Given the complexity of the draft documents available ahead of the Copenhagen meeting of the United Nations Framework Convention on Climate Change (UNFCCC) Conference of the Parties (COP) 15, starting 7th December 2009, I’m not going to probe it in detail at this point.
What I am going to do is outline a few of the Trojan horses, and, if I get the time, unpack them further closer to the conference season.
TROJAN PONY : This one looks like an innocent, good idea until you really analyse it in detail : REDD : Reduced Emissions from Deforestation in Developing countries – as known as “Stop Cutting Down The Rainforest” :-
My summary is : it’s not the people in the rainforest nations that need to stop logging, it’s the large companies that need to be stopped from logging. And that means that somehow the construction industry and the markets in wood products such as : toilet rolls, kitchen rolls, newspapers, junk mail, office stationery and wood pulp and so on need to be addressed.
My other opinion is : if you “permit” people to carry on logging to get some wealth from the rainforests in order to justify stopping logging the rainforest…well, pretty soon there will be no rainforest left.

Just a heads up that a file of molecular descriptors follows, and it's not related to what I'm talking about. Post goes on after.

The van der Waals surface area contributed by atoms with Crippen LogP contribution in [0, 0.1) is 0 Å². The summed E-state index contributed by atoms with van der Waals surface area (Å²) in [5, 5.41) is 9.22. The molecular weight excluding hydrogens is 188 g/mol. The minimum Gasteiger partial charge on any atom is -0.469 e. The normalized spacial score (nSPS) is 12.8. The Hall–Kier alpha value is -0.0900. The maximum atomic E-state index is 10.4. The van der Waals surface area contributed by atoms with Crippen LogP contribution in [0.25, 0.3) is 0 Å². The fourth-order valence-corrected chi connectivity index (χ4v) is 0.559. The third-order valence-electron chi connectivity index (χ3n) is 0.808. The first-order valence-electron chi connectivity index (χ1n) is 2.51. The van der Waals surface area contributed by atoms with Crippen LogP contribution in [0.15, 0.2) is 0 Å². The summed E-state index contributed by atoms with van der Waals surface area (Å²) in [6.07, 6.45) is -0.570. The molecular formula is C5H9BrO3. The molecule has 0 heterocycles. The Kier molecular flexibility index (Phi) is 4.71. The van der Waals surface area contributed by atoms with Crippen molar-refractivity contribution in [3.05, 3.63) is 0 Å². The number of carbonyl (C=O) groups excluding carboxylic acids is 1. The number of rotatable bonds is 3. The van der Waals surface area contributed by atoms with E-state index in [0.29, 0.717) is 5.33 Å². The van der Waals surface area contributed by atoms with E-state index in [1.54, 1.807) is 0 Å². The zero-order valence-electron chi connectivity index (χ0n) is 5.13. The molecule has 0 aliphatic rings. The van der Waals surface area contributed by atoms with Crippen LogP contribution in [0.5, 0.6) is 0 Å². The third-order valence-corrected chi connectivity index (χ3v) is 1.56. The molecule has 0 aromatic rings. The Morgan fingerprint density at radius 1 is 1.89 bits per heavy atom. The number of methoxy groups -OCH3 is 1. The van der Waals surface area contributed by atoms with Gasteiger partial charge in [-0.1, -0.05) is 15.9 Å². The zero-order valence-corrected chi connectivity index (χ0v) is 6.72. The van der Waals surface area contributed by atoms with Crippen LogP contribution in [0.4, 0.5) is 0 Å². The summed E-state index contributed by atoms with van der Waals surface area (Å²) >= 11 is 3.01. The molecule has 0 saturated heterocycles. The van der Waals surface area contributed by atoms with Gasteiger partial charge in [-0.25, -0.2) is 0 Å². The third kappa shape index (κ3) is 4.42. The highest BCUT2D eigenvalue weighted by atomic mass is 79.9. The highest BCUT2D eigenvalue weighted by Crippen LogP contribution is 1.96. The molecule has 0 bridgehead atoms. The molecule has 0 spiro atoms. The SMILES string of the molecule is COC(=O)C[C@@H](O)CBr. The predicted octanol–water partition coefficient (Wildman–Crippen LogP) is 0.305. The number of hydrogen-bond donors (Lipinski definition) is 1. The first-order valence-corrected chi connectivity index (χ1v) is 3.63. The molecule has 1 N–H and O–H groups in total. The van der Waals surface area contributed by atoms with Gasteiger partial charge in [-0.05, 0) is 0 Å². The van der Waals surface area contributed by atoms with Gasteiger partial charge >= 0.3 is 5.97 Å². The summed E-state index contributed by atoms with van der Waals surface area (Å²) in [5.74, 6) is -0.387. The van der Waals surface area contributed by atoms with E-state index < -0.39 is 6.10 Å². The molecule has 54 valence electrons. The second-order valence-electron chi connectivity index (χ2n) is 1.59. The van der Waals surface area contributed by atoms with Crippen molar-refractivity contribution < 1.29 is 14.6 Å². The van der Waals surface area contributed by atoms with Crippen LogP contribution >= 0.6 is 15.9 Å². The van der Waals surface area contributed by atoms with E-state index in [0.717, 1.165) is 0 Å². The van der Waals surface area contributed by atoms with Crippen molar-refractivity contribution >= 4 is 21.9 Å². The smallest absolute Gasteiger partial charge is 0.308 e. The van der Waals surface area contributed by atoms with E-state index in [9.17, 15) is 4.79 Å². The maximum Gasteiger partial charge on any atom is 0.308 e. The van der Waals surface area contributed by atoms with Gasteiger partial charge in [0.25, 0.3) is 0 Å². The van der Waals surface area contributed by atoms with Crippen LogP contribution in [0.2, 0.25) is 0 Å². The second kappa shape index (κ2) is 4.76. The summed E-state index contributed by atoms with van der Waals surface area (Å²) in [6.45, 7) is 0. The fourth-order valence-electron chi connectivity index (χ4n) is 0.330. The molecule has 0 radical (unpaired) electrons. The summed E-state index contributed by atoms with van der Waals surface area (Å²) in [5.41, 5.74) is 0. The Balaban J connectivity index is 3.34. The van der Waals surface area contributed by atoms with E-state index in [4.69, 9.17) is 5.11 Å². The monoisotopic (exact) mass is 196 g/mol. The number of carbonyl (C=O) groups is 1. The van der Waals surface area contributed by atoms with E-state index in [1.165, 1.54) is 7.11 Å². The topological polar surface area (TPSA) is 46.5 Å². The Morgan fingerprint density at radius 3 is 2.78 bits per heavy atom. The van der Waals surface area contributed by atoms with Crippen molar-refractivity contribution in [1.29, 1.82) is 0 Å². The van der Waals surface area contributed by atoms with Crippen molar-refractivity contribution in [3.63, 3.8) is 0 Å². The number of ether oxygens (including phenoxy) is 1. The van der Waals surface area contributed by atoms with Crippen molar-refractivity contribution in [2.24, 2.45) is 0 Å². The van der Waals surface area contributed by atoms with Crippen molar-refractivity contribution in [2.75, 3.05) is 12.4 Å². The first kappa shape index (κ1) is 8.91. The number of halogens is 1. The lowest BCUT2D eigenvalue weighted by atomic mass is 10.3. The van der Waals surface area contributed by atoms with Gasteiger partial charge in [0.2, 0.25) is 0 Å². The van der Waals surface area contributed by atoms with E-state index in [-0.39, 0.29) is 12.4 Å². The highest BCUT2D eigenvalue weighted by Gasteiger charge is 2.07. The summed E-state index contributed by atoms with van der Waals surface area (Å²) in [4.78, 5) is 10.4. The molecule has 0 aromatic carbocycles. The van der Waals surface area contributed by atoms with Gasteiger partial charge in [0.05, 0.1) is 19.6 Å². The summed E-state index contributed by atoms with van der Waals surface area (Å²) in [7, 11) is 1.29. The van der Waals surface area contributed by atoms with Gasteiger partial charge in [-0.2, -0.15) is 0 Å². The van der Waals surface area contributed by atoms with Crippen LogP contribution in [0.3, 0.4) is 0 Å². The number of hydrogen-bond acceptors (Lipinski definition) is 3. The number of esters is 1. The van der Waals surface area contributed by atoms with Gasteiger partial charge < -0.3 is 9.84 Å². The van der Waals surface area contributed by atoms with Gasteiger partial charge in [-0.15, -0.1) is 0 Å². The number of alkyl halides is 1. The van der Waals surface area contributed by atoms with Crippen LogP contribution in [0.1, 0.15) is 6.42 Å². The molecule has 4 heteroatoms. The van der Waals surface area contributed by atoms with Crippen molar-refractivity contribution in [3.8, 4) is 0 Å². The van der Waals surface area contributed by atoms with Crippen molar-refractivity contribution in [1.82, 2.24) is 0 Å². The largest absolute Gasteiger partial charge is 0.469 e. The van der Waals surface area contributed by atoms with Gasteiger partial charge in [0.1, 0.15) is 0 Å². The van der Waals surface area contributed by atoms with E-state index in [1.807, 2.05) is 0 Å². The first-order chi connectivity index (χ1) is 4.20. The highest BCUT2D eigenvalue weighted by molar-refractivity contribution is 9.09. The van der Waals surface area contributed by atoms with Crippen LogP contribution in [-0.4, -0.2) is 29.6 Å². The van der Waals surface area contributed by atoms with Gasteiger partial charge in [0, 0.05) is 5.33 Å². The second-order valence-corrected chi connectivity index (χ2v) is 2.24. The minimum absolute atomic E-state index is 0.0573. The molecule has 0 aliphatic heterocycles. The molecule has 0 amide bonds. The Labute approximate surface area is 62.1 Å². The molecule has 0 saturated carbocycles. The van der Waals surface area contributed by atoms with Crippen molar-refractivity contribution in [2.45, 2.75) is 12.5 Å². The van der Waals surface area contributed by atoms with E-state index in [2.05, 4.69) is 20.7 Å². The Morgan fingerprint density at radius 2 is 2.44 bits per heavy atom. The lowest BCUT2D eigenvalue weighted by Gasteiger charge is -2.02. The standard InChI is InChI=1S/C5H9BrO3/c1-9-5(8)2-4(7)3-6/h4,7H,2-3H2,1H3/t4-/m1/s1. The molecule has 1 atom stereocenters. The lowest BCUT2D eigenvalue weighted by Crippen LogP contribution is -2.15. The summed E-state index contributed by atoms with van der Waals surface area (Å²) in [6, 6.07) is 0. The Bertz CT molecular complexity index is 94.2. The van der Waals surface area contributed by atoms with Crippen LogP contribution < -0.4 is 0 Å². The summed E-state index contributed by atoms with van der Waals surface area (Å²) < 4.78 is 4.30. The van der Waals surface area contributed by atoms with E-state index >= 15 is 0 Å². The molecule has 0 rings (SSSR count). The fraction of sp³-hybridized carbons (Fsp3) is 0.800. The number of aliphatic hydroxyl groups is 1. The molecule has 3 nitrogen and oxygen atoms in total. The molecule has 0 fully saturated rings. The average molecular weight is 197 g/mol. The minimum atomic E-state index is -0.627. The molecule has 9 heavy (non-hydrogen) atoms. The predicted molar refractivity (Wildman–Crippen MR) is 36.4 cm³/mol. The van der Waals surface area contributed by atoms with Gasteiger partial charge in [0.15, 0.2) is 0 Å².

Who wins ? Transnational wood products companies.
TROJAN DONKEY : Carbon Trading, based on something that looks like the Clean Development Mechanism (CDM) that is currently not working. Basically, the idea is that you pay people to plant Carbon Negative plantations, and then give them Carbon Credits for it that they can trade with those in regulated Carbon Markets, such as the European Union Emissions Trading Scheme. Many of the Carbon “negative” projects have been shown to be faulty.
Carbon Trading will only ever work for those administering the trade, in my view. That’ll be the banks, then.
Who wins ? The bankers.
TROJAN CARTHORSE : The global M&A Fund (Mitigation and Adaptation). This week, Europe has been chinwagging to agree a form of words regarding how much money they will pay to developing countries to go green. This kind of direct funding will allow more immedate remediation in countries which are already suffering the impacts of Climate Change. Theoretically, the “mitigation” part of it will allow countries to set up Carbon negative projects for which they could receive Carbon Credits to trade to the developed countries. This kind of scheme hasn’t worked so far, though (see “Carbon Trading” above).
The M&A Fund would have to be administered neutrally, globally, by an enormous financial structure, probably a newly created one. It will then be open to the usual international fudges and the ridiculous kind of actions that we have seen from the World Bank.
Who wins ? The bankers.
TROJAN HIPPO : We will continue to see industrial and governmental support for failed and wasteful technologies : principally Carbon Capture and Storage and new Nuclear Power.
Who wins ? The large mining, construction and Energy companies, who will continue to pollute and make their customers pay the Carbon costs.
Remember : your Governments believe that all of these things are useful in the struggle/fight/combat against Climate Change.